The study design was cross-sectional and data were collected using a self-administered questionnaire between August and December 2002. The study sample consisted of full-time employees of SMBs in a size ranging from 1 to 158 workers in the city of Yashio, Saitama, and in the Ohta ward of Tokyo. Yashio has the highest percentage of manufacturing plants in Saitama prefecture. The ward of Ohta, which is a so-called “industrial area,” is unique for its number of SMBs. About 20% of SMBs in both areas were selected weighted by distribution of industry sector types, resulting in 329 SMBs from Yashio and 61 from the Ohta ward. An occupational health nurse/physician contacted each representative of the company to request participation in the questionnaire survey. Among these businesses, 248 in Yashio and 52 in Ohta agreed to participate. Questionnaires were distributed during visits to each business and were given to 2,591 employees in Yashio and 1,102 employees in Ohta (n = 3,693). Finally, responses were obtained from 2,884 employees (2,022 men and 862 women) from 296 businesses (response rate 78.1%). Those who had missing responses to sex, age, working hours, and job satisfaction were eliminated from the analyses (n = 126). Similarly, those who had 6 or more missing responses on the Center for Epidemiologic Studies Depression Scale (CES-D) (see ‘Measurements’ section for detail) and those who had been diagnosed with major depressive disorder or anxiety disorders were excluded from the analysis (n= 64). In addition, those who reported working < 6 hrs/day or > 20 hrs/day, working under non-day shifts or < 18 years old were excluded (n = 131). Since there were less than 5% missing responses for all the covariates in this study, Missing Value Analysis was performed using IBM SPSS Statistics 21.0 software (SPSS, Inc., Chicago, IL, USA) [58]. The ‘expectation–maximization method’ of imputing missing values was utilized. As a result, following variables, i.e., marital status, educational level, smoking status, drinking habit, caffeine intake, sleep hours, BMI, number of physical/psychological symptoms, use of medication, job type, job control, and quantitative workload were imputed. Thus, data on a total of 2,375 participants (1,739 men and 636 women) working under non-shift daytime condition were used in the final analyses. The study was approved by the Medical Ethical Committee of the University of Tokyo. All procedures followed were in accordance with the ethical standards of the responsible committee on human experimentation (institutional and national) and with the Helsinki Declaration of 1975, as revised in 2000. Informed consent was obtained from all participants for being included in the studies presented.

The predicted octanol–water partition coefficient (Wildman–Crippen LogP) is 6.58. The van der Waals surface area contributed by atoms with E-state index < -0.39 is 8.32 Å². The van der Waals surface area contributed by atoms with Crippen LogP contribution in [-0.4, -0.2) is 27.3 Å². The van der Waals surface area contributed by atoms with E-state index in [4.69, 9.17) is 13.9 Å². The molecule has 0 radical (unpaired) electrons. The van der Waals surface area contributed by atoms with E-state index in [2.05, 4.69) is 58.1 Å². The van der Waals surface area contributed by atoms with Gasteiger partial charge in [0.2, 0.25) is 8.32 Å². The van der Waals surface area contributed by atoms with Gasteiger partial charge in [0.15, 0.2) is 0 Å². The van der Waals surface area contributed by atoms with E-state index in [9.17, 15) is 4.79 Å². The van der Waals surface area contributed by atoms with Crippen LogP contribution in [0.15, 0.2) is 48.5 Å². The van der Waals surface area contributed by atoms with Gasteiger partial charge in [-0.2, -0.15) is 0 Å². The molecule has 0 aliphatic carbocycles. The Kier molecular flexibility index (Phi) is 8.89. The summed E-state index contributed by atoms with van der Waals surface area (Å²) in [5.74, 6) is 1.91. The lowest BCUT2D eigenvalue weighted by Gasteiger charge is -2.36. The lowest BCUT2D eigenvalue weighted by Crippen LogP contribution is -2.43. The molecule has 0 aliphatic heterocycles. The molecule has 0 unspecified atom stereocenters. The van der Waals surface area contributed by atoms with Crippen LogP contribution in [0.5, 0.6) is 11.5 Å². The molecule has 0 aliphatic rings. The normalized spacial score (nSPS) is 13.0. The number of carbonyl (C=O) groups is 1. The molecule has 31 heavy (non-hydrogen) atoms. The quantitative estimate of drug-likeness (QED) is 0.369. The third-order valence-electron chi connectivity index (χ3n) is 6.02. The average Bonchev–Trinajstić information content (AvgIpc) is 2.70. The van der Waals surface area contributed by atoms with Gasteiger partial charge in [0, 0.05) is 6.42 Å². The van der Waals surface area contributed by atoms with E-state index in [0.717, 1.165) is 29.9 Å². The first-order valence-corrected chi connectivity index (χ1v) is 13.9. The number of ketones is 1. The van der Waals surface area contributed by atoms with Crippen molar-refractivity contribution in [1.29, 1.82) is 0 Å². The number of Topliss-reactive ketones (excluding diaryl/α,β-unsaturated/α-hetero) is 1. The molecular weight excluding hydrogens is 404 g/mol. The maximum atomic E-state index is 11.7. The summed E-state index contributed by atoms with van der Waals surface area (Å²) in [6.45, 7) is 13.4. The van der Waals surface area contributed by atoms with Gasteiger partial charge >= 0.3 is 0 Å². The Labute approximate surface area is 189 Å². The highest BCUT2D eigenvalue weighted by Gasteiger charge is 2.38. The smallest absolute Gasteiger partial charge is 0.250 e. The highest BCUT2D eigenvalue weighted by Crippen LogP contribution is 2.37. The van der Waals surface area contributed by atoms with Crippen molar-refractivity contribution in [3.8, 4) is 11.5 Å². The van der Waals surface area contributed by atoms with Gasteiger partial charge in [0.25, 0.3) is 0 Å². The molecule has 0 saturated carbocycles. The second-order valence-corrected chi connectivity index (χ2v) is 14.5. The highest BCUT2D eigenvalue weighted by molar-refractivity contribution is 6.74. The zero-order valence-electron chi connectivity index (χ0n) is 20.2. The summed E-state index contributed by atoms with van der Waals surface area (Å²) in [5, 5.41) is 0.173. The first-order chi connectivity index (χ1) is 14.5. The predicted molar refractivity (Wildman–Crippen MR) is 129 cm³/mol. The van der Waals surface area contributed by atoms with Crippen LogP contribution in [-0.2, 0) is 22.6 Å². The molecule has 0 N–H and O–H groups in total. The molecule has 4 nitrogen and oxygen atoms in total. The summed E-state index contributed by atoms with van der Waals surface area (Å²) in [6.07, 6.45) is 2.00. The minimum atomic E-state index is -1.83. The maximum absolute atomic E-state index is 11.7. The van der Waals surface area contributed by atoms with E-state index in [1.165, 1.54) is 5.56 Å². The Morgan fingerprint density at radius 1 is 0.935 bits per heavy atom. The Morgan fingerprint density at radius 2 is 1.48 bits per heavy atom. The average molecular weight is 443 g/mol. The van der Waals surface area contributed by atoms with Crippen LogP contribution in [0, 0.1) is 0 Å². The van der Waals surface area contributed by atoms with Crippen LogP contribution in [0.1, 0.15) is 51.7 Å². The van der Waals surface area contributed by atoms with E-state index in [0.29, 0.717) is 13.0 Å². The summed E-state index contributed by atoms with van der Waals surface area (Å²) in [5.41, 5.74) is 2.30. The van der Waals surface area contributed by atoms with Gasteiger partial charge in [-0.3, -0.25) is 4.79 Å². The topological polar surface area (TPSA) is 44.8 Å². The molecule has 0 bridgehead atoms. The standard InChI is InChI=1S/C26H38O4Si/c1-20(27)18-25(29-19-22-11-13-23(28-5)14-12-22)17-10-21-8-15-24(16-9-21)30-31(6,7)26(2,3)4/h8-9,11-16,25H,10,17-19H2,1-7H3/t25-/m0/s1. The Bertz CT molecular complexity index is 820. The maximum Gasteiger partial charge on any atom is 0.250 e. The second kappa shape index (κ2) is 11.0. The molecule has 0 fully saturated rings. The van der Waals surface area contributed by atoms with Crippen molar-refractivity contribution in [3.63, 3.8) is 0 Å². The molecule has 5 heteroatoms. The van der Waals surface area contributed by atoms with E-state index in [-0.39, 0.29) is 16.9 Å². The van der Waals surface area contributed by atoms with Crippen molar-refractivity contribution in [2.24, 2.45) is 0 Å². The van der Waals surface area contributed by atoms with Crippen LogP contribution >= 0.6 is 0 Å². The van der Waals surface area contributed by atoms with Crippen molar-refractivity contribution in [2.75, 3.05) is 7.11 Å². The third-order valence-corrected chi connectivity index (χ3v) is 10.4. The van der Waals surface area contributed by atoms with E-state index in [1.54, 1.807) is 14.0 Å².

Variables

Working hours

Working hours were determined by an open-ended question: How many hours do you usually work in a typical working day? Number of hours were grouped into three categories (i) 6 to 8 hrs/day, (ii) > 8 to 10 hrs/day, and (iii) > 10 hrs/day.

Job satisfaction

Job satisfaction was assessed by a single-item assessment tool included in the Japanese version of the generic job stress questionnaire (GJSQ) developed by the U.S. National Institute for Occupational Safety and Health (NIOSH) which is a well-established means of measurement [5961]. Item/response for the scale is as follows: All in all, how satisfied would you say you are with your job? (1) not at all satisfied, (2) not too satisfied, (3) somewhat satisfied, (4) very satisfied. The item has been frequently used in past studies to measure job satisfaction at the workplaces [51]. Job satisfaction was dichotomized into low (not at all satisfied/not too satisfied) and high (somewhat satisfied/very satisfied) levels.

Depressive symptoms

Depressive symptoms was measured using a Japanese version of the Center for Epidemiologic Studies Depression scale (CES-D) [62]. The 20-item depressive symptom scale measures the level of depressive symptoms experienced in the past week. The CES-D scale cut-off score is 16, which differentiates between those exhibiting high levels of depressive symptoms (score ≥ 16) and those with lower levels of such symptoms (score < 16) [63]. The internal consistency of the CES-D scale for the study sample was 0.84.